Editor’s note: This is another installment in a multi-part series on exploring the Pony Express Trail through Tooele County. Last week’s article entailed the Dugway Pass area.
The exciting adventures of Pony Express Trail riders make for interesting reading, especially around the Dugway station and Dugway Pass. But also interesting is the terrain on nearby Bittner Knoll and Pyramid Peak.
Just before you enter Dugway Pass, you will notice a round little sugarloaf-type peak that is separated from the rest of the mountains. This little mountain is Bittner Knoll. On the USGS Dugway Pass 1:24,000 Quad, a two track with an elevation mark of 4,883 feet above sea level, heads south towards this knoll and an old reservoir.
You can park near the old reservoir and then cross an old draw and make your way across country up to the summit. I visited this place several years ago. I found it interesting because it stands alone on the desert plain, separated from the Thomas and Dugway ranges, and it overlooks the old Dugway Pony Express Station.
It is a simple, but primitive climb to the top of the knoll. When you get there, you will be surprised to find a relatively flat area with scattered boulders. These boulders have dark, orange patches of lichens on them and some sandy areas with a little grass would make for an interesting primitive camp.
There were a few barrel cactus, and since it was springtime when I was there, some Indian paintbrush and other desert flowers made the place sort of pretty. The knoll’s summit is only 5,068 feet above sea level, but it is a great side deviation that may prove refreshing after long hours in the car along the Pony Express Trail. Not many people visit the site of the old Dugway Station and even fewer view it from the summit of Bittner Knoll.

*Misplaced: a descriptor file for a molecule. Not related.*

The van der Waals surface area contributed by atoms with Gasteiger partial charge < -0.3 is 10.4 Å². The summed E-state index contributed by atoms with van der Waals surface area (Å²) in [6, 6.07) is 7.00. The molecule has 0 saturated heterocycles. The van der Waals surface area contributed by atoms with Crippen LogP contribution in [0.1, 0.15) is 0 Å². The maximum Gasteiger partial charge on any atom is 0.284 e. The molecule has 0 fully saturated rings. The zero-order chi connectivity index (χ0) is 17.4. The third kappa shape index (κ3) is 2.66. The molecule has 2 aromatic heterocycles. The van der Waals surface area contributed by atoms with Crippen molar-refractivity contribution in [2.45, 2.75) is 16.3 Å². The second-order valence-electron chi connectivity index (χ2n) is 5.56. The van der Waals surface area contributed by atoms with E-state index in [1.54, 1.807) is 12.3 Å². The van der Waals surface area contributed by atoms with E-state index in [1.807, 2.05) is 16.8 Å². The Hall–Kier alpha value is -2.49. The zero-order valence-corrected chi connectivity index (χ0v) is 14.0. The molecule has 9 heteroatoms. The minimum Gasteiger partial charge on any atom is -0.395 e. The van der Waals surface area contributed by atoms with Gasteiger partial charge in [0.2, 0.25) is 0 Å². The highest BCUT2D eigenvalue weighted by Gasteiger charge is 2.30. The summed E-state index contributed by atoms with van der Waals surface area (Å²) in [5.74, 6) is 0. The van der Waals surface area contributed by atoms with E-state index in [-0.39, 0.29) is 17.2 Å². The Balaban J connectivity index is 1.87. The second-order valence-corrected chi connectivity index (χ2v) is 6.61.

As you head west over Dugway Pass on your Pony Express Trail exploration, you will descend and after a few miles will notice an interesting looking little peak off to the north that rises abruptly to a small, sawed-off summit. This is 6,120 foot-high Pyramid Peak. Ever since the first time I explored the Pony Express Trail many years ago, I was interested in climbing this peak. You can approach it in a variety of ways to include parking at a reasonable spot near Dugway Pass and then head north across country to the base of the cone and then hike up it.
The easiest way is to drive approximately two miles west of Dugway Pass and then turn north onto a two track that skirts the western base of the mountains. If you look at the Dugway Pass USGS 1:24,000 Quad, the road is marked by elevation 5069. Follow this two track for about .8 of a mile to where another faint trail heads east and ends at the foot of the mountains.
You will notice some large, erratic boulders in a little grassy bowl below some broken cliffs. These boulders, and the edge of the cliffs they broke off from, are strange and grotesquely weathered. In fact, much of the rocks in this area look like marshmallows that were hit by a blowtorch and melted. This little bowl on the edge of nowhere makes a good parking spot. I couldn’t see Pyramid Peak from this point, but I knew if I headed due east, up the first set of cliffs and a minor summit, I would be at the base of the peak. Fortunately, this turned out to be true.